Hell, not knowing you're on it until denied boarding is an abomination. What ever happened to due process? Oh I forgot, it's the terrorists/children/drugs/$fear_of_the_day

That took long enough (1)

Anonymous Coward | about 3 months ago | (#47310561)

Why did it take over a decade for someone within the government to reach this conclusion?

Re:That took long enough (0)

Anonymous Coward | about 3 months ago | (#47310609)

Because freedumb?

Re:That took long enough (0)

Anonymous Coward | about 3 months ago | (#47310969)

Because Terrorjism.

Re:That took long enough (1)

RJFerret (1279530) | about 3 months ago | (#47310623)

Hear, hear! As totalitarian countries go, the US is slow to act...oh wait, perhaps if this ruling isn't challenged, ends up having some impact, and surveillance is ameliorated, the US won't carry the "totalitarian" adjective any longer.

Re:That took long enough (1)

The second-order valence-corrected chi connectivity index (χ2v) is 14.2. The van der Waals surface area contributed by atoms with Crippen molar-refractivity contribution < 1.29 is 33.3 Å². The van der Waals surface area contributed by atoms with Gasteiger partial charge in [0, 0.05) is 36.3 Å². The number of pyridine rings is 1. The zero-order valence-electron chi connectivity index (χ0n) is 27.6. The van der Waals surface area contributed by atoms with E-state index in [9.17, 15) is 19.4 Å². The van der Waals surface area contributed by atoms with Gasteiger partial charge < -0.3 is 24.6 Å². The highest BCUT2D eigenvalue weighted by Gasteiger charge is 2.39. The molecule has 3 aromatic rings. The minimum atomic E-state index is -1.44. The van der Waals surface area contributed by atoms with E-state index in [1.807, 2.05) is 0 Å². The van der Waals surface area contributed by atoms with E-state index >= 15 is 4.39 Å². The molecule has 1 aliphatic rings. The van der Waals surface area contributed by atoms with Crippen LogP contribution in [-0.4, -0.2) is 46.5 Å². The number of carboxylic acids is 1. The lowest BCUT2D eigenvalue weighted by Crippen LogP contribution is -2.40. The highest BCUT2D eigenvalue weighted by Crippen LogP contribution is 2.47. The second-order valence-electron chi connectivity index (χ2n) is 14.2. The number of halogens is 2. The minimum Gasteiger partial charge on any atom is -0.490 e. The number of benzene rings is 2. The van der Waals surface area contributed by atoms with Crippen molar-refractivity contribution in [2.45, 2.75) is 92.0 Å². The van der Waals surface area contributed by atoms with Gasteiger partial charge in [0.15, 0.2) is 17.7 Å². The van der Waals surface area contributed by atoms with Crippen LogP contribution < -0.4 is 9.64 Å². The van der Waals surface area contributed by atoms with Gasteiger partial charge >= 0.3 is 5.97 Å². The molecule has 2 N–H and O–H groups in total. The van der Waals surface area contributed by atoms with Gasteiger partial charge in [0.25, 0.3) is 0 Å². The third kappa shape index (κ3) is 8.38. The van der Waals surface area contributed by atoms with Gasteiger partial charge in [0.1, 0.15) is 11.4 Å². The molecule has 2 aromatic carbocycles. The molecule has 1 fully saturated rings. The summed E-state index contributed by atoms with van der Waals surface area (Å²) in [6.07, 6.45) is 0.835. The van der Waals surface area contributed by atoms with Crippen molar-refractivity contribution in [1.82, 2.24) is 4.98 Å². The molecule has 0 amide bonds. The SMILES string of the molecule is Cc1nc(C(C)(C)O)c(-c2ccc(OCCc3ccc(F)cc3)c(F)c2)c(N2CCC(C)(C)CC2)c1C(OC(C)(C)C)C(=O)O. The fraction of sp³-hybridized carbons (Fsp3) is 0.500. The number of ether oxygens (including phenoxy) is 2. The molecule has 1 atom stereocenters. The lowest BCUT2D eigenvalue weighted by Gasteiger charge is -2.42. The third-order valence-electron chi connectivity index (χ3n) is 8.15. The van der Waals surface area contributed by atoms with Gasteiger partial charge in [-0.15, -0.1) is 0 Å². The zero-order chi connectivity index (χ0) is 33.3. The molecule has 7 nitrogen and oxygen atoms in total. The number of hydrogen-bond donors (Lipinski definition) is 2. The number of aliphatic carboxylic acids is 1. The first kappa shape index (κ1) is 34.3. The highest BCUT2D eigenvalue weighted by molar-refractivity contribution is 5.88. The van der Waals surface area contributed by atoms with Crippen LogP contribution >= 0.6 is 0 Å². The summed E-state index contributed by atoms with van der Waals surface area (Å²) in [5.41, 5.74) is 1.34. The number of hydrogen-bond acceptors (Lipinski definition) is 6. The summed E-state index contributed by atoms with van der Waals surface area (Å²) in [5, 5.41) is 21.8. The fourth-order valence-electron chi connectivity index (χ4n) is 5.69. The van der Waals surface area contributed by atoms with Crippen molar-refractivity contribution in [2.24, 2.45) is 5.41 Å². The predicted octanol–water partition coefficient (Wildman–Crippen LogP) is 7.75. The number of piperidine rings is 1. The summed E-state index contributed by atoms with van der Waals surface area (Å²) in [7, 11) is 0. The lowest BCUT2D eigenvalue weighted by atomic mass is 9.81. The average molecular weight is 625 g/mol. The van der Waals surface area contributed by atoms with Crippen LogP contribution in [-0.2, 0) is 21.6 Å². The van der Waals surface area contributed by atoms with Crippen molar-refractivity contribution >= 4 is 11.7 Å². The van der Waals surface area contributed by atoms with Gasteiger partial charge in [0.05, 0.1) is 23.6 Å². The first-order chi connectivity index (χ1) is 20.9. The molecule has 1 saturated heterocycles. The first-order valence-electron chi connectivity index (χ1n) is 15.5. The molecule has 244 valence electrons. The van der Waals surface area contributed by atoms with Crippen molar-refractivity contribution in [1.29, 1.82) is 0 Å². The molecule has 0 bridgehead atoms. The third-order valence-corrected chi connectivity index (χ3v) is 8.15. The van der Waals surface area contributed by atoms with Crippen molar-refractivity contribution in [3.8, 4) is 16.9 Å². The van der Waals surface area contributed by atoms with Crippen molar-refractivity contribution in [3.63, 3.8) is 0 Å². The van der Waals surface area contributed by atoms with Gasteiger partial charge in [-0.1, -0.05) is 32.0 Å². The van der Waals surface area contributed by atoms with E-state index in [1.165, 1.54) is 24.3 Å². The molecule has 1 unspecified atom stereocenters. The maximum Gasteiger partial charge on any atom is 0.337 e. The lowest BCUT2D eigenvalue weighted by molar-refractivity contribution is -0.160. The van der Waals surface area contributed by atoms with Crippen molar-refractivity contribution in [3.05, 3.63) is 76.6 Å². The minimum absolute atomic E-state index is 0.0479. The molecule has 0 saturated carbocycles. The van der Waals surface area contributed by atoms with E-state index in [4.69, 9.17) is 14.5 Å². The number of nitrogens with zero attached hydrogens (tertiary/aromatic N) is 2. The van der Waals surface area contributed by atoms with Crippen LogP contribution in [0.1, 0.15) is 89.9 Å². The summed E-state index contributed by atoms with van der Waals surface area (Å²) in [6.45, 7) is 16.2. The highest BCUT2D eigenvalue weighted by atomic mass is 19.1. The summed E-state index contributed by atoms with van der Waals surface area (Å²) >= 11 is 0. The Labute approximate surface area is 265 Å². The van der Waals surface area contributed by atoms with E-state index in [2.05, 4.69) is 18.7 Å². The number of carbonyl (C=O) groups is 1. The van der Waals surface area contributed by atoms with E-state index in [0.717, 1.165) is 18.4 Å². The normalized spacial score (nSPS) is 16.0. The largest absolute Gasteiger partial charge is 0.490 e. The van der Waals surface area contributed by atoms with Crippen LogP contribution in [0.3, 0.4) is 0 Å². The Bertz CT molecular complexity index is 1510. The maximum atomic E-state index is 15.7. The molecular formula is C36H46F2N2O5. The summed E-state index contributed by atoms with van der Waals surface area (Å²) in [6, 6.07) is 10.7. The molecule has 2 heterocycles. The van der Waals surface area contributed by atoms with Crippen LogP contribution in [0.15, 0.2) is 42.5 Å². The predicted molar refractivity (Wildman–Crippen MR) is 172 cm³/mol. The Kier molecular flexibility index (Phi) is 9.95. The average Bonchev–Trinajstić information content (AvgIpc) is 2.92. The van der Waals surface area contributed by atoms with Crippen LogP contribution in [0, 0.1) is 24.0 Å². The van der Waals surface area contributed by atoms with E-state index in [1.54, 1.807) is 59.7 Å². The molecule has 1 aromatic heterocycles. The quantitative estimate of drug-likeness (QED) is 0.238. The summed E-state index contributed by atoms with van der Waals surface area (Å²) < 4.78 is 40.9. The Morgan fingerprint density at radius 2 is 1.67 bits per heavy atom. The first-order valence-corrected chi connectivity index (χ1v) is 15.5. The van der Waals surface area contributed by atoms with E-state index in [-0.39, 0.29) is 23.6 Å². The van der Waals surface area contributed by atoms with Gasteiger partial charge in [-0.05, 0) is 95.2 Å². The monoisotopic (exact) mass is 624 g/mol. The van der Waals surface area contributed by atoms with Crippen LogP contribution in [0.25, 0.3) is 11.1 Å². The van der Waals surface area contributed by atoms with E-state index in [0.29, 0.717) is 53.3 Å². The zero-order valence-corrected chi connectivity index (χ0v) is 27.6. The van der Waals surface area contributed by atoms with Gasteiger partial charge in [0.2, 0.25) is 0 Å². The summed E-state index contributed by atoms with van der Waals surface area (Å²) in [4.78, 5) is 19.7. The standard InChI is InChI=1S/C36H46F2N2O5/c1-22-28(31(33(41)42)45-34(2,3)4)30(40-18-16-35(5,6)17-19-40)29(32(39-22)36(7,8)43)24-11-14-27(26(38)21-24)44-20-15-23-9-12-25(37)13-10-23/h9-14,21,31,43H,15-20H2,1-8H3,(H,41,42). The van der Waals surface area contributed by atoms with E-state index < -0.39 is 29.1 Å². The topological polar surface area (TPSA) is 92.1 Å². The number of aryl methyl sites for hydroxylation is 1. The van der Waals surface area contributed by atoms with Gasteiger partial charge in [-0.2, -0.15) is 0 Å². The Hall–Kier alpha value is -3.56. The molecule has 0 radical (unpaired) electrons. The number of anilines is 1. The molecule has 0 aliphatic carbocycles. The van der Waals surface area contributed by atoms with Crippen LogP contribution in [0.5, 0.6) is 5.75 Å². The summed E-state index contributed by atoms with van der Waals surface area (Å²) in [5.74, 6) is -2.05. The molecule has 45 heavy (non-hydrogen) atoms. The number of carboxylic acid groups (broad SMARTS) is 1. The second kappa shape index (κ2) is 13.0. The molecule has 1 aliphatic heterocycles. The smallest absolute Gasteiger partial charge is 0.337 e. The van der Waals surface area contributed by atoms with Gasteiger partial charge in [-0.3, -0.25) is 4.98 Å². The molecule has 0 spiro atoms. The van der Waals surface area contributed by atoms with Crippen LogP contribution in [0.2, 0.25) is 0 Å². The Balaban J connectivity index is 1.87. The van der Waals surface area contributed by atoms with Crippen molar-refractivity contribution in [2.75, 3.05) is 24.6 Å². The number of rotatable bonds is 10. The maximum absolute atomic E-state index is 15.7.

Immerman (2627577) | about 3 months ago | (#47310965)

Well, it's a step in the right direction at least.

Re:That took long enough (5, Informative)

sir-gold (949031) | about 3 months ago | (#47310677)

It took this long before a judge was actually allowed to make a ruling on it.

In order for a judge to make a ruling, there has to be a court case first, the judges aren't allowed to initiate action on their own. In order for someone to bring a case against the list, they first have to prove that the list affects them (this is why the ACLU couldn't do anything on their own, because they themselves weren't on the list). The problem is that the list is completely secret, so there is no way of knowing someone is on the list until they actually try to fly somewhere and get stopped.

It's taken this long for someone to be officially stopped who had both the resources and the desire to challenge the list in court.

Re:That took long enough (5, Insightful)